Massachusetts

Photography project highlights contributions of Boston’s immigrant community

A image from the “Boston #StandsWithImmigrants” art project, which features portraits that have been projected around the city.
A image from the “Boston #StandsWithImmigrants” art project, which features portraits that have been projected around the city.

As a toddler, Pardis Sabeti arrived in the United States with her family on the eve of the 1979 Iranian Revolution. She lived in crowded homes with relatives, grew up to become a scientist, and led a team that sequenced samples of the Ebola virus as the epidemic raged in West Africa in 2014.

Thaer Abdallah, a Palestinian artist and human rights advocate, now lives in Boston. He fled the war in Iraq and went to Syria, where he taught children in refugee camps how to paint using their tents as canvases.

Their immigrant experiences and many others are what photojournalist Erik Jacobs wanted to highlight in his public art project called “Boston #StandsWithImmigrants.”

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Jacobs, who freelances for The Boston Globe and other publications, interviewed and photographed a handful of local immigrants, from local Boston Police Captain Haseeb Hosein to farmer Jennifer Hyoje-Ryu Kenty to David Leonard, president of the Boston Public Library. He then used a high-powered projector to emblazon their portraits onto unlikely backdrops around Boston, such as barns, trains, bridges, even stacks of library books. The magnified images illuminate their surroundings. “I’ve done portrait series in the past,” Jacobs said. “I wanted to do something that went beyond that and catch people’s attention in new, unexpected ways.”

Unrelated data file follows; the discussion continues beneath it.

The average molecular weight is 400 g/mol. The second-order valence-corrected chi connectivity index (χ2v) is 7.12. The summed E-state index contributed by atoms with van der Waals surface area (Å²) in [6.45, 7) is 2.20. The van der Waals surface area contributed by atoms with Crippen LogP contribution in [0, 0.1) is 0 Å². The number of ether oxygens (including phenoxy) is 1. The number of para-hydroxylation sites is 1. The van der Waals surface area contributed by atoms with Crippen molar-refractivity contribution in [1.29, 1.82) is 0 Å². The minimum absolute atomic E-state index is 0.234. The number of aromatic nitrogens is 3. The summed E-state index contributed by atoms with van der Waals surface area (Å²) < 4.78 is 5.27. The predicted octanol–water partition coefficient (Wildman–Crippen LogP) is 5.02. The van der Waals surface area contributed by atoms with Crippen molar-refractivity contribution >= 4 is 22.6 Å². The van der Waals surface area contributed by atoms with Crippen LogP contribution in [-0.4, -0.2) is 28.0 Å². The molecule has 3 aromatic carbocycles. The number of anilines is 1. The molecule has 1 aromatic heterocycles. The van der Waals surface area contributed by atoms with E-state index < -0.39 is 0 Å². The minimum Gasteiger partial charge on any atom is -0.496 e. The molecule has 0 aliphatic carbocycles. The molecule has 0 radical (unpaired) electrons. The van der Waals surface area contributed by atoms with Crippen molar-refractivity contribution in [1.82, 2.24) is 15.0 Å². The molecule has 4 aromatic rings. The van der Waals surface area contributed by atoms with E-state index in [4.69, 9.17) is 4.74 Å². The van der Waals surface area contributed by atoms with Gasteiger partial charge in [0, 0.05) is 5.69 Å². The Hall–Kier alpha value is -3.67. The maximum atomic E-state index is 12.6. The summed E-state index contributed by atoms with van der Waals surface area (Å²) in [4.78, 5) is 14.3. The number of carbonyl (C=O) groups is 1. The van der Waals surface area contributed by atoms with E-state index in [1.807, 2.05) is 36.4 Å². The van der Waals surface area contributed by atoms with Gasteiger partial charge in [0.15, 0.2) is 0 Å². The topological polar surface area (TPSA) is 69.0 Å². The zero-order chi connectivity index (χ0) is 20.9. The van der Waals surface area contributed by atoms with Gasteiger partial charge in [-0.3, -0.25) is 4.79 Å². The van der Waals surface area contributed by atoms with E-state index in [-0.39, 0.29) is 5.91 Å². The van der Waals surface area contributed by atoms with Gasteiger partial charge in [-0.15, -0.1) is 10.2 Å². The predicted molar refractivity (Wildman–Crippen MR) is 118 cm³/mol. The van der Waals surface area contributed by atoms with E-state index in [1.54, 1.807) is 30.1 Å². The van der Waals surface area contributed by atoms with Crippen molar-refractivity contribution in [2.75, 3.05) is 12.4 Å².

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Jacobs has been crowdfunding to buy his own projector, but in the meantime, he’s done test-runs around the city with borrowed equipment and watched viewers’ responses. Jacobs projected the face of Jennis Perez, a recent Cuban arrival who cleans office buildings in the Back Bay, onto the centuries-old facade of the Old State House. David Ortiz lit up the baseball field at Fenway. Russian entrepreneur Semyon Dukach was projected onto trees above the Public Garden.

“I think it’s a beautiful idea, beautifully conceived and beautifully implemented,” Sabeti said. “It’s a very humbling experience to be an immigrant taken in by another country. It gives you a drive to contribute, to earn that right of passage you were given.”

A few of Jacobs’ projections will be featured at the Westin Boston Waterfront on Thursday at the “We are Boston” Gala, which highlights the contributions of the area’s immigrant community. On Dec. 4, they will be featured in the Senate Chamber at the Edward M. Kennedy Institute. Jacobs is working in conjunction with organizations such as the Massachusetts Immigrant & Refugee Advocacy Coalition and the Mayor’s Office for Immigrant Advancement.

“This is very much the story of how immigrants contribute to our society,” said Chris Antonowich, project manager for “Boston #StandsWithImmigrants.”

Cristela Guerra can be reached at cristela.guerra@globe.com. Follow her on Twitter @CristelaGuerra.